Our denominational history is also rich in working toward justice in general and racial justice in particular. “Racial justice,” as defined in our 1989 ABCUSA policy statement, “is recognizing our oneness in Christ, confessing that we have not become what God wants us to be, and committing ourselves to pressing on to that mark of high calling by which we can become a liberating symbol to our nation and world of what it means to be the people of God. In so doing, we can challenge our nation to live up to its high purposes.”
“Thus says the Lord: Stand at the crossroads, and look, and ask for the ancient paths, where the good way lies; and walk in it, and find rest for your souls.” (Jeremiah 6:16, NASV) I charge our American Baptist family to continue to search, advocate, and live where the good way lies.
Dr. C. Jeff Woods
Interim General Secretary
American Baptist Churches USA
April 27, 2020
We have been so blessed and encouraged by the creative and meaningful ways that pastors and congregations have responded to the challenges of ministry through this time of pandemic and quarantine. About 85 percent of ABC Ohio congregations have shared weekly electronic worship services that have included good preaching, prayer, and music. A number of churches have developed prayer and communication groups online, by phone or by email to be sure that their church families are cared for personally and spiritually. Pastors and others have made thousands of telephone calls to check on, reassure, pray with, and stay connected to their congregations. Since Easter, many of our congregations have begun to ask the question, “What comes next?”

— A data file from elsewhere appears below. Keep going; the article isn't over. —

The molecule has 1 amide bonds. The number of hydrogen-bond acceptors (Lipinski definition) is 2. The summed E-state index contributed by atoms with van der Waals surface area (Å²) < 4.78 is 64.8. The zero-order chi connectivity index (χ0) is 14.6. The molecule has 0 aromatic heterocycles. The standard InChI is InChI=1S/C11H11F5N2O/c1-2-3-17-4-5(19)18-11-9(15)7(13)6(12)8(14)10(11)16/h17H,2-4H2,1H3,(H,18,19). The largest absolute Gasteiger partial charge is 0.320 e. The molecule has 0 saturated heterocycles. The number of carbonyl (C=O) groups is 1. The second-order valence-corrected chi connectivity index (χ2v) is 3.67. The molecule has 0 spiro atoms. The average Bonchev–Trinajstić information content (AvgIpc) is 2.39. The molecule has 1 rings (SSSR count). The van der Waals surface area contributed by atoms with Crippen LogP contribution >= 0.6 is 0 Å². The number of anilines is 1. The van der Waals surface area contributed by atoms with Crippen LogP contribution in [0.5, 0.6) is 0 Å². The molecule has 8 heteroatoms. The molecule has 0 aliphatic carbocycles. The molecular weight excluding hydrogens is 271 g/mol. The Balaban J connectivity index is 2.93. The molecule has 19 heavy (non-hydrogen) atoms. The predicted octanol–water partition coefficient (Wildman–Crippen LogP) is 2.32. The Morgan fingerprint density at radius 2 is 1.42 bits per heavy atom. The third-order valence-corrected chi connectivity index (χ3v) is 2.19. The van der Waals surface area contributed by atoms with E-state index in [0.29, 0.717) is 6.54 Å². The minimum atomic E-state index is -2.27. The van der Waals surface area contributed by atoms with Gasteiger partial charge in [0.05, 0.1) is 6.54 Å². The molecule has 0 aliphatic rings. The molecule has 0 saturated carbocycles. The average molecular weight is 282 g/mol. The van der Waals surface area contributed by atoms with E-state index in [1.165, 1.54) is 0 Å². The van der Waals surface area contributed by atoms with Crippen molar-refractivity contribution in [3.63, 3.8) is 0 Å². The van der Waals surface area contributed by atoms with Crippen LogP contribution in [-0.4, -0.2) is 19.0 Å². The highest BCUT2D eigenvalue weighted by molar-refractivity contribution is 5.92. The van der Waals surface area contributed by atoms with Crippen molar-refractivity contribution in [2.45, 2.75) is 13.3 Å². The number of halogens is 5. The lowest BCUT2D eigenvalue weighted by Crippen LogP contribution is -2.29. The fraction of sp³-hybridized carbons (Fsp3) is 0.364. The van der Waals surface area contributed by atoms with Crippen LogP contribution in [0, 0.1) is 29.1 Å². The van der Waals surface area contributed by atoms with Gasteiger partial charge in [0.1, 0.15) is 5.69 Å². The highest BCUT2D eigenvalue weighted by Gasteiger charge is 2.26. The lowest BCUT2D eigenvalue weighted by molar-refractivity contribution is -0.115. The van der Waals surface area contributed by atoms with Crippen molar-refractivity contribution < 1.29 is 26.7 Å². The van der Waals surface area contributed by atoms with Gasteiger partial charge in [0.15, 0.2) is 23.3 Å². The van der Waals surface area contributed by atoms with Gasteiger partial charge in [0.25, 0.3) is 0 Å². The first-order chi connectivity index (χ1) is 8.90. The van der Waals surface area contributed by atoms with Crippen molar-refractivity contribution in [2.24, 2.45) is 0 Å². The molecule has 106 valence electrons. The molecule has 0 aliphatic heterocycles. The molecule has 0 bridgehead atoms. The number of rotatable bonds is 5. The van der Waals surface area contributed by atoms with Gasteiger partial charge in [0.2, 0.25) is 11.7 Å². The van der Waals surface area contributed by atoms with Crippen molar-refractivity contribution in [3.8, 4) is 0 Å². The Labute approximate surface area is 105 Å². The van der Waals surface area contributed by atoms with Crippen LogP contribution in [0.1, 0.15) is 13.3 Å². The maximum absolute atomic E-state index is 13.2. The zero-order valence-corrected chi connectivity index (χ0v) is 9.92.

Our Governor has announced in the past week that he would like to see the state begin to open up SLOWLY. We believe SLOWLY is an important word as the church prepares for what comes next. As much as we want to be together, the rush to make a hasty return to our previous ways could be disastrous for our congregations. Ken Braddy, Jr., a Sunday School specialist, has developed a series of questions church leaders should answer before they begin to set a date for the church to gather again in person. We recommend that your church consider some similar questions…
The following are recommendations from the Regional Executive Ministers Council for American Baptist Pastors during this time of the COVID-19 crisis and restrictions.
Traditional pastoral ministry has been significantly impacted by the COVID-19 crisis and government Stay at Home directives. It has changed dthe way we worship, fellowship and provide pastoral care. In general, there are to be no groups of ten or more people.
1. Worship services should not be held in person. Services should be held by Facebook, streaming, and video conference.
2. Memorial services should be restricted to immediate family members of ten or less people. Larger services should be planned for after social distancing restrictions have been lifted.
3. Wedding services should be restricted to immediate family members of ten or less people. Larger celebrations and/or receptions should be planned for after social distancing restrictions have been lifted.
4. Pastoral calls to those in the hospital, nursing homes, and shut-ins should be postponed until after social distancing restrictions have been lifted.